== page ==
• wood-pile tricky transitions, intervals
  • hit the Russian! 
  • think about something I could bring for break that's healthy, but not too...
  • read through every piece at least once
-- 30 --

Rehearsal notes 8.7.10

What I need to fix or do: 

  • finish marking double choir lines
  • make sure all phrases over the page are solid
  • clean up Russian pronunciation marks 
  • NOT use the new sharpie pencil on music, but totally jazzed to write with it. Awesome.
  • invite my chorus mates to consider reducing talking each time the conductor stops us. When chatter happens, my flow goes out the window. Rehearsal time is precious. Very. It is deeply healing to produce beautiful sound with other humans. Practice throughout the week and take advantage of the time we have together to create a communal flow within the music. Put all that good energy from talking into absorbing the music. Make an old lady insanely happy.
  • marvel at the weather 
  • calm down from driving home tonight in Hermine, the Horrible Hurricane. Massive amounts of water. My car nearly drowned. So did I. Scary.
  • high five the altos for perfect attendance tonight
  • put concert schedule on calendar (thanks MLD)
  • load all music/concert-related stuff in Tricia's waterproof croc bag
  • locate folder. Which implies keep unpacking.
  • stop with the list.


September 1, 2010--the Indian Summer of my life

The Internet is full of "end of summer," "Indian summer," "first of fall," "back to school" posts and musings. Today happens to be significant for me because it is the first day of official retirement from working at an institution of higher education.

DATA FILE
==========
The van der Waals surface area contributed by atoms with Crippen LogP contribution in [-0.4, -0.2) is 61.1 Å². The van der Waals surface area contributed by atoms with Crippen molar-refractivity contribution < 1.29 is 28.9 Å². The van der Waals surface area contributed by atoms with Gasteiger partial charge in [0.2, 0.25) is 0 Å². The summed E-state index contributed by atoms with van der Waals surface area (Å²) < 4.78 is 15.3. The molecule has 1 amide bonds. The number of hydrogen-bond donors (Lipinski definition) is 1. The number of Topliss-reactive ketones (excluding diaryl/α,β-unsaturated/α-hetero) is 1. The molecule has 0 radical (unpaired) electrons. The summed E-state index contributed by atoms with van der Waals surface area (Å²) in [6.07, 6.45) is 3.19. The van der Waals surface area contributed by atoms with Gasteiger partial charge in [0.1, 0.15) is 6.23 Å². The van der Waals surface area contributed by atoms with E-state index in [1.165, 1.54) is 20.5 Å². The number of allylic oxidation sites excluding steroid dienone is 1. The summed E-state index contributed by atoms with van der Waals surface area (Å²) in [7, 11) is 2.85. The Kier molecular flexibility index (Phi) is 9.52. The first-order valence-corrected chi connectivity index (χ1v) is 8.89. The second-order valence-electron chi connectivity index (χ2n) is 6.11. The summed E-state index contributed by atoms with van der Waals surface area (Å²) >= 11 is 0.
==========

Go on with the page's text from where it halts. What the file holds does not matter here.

Not to be confused with ceasing to work for pay. I am also embarking on a powered-up freelance approach to paying the bills. Said I.H.E. paid 27% lower than comparable positions in the real world, so I have always supplemented my paycheck doing a variety of even lower-paying jobs--tape transcriptions for Ph.D. dissertations, writing/editing projects, blogging as "The Good Musician," guinea pig for various clinical nursing procedures (pap smears by newbie nurses), filling out surveys, and nearly a year in a local department store flogging infant and children's clothing (read: folding and re-folding, termed "refreshing inventory," ad nauseum).

All of which lumped together were exhausting and served only to bump me up another income tax level. I did make some neat friends and useful connections, most of whom will be getting an e-mail from me alerting them to my changed circumstances and probably asking for Linked-In recommendations.

September 1, 1939 is also the date Germany invaded Poland and triggered WWII. Not that I plan to conquer any countries, however. I do expect to become re-acquainted with living by my wits as well as by accumulated skills and knowledge. I'll be better able to focus on health and reducing stress, allotting more time to nutrition and exercise, and rediscovering the world outside academia.

The idea of Indian Summer has always appealed to me, a romance sparked by the Cherokee blood from both parents. I equate the autumnal equinox with nostalgia--the end of carefree summer (at least as a child) and a return to formal education; sadness and elation jumbled up like piles of autumn leaves. The inevitable seasonal changes--colors, textures, flora, fauna, blessedly-cooler temperatures, new school shoes and clothes--frequently new schools, and a return to large group music making. Enduring marching band and Friday night football half-time routines to blissfully tootle in spring concert band/orchestra, with occasional spikes of pure terror when challenging or being challenged for coveted first-chair seats.

I am drunk with possibilities. The freedom to choose among community service endeavors and meaningful personal projects. Meeting new people, traveling, exploring various fullnesses. 

I've always had to live frugally, and as long as the basic survival bits are covered, with a little for travel and entertainment and occasional computer upgrades, I'm satisfied. I've no doubt that hard stuff lies ahead. No stranger to that. The point is that at this moment, things are pleasant and I feel freer than I have for a very long time.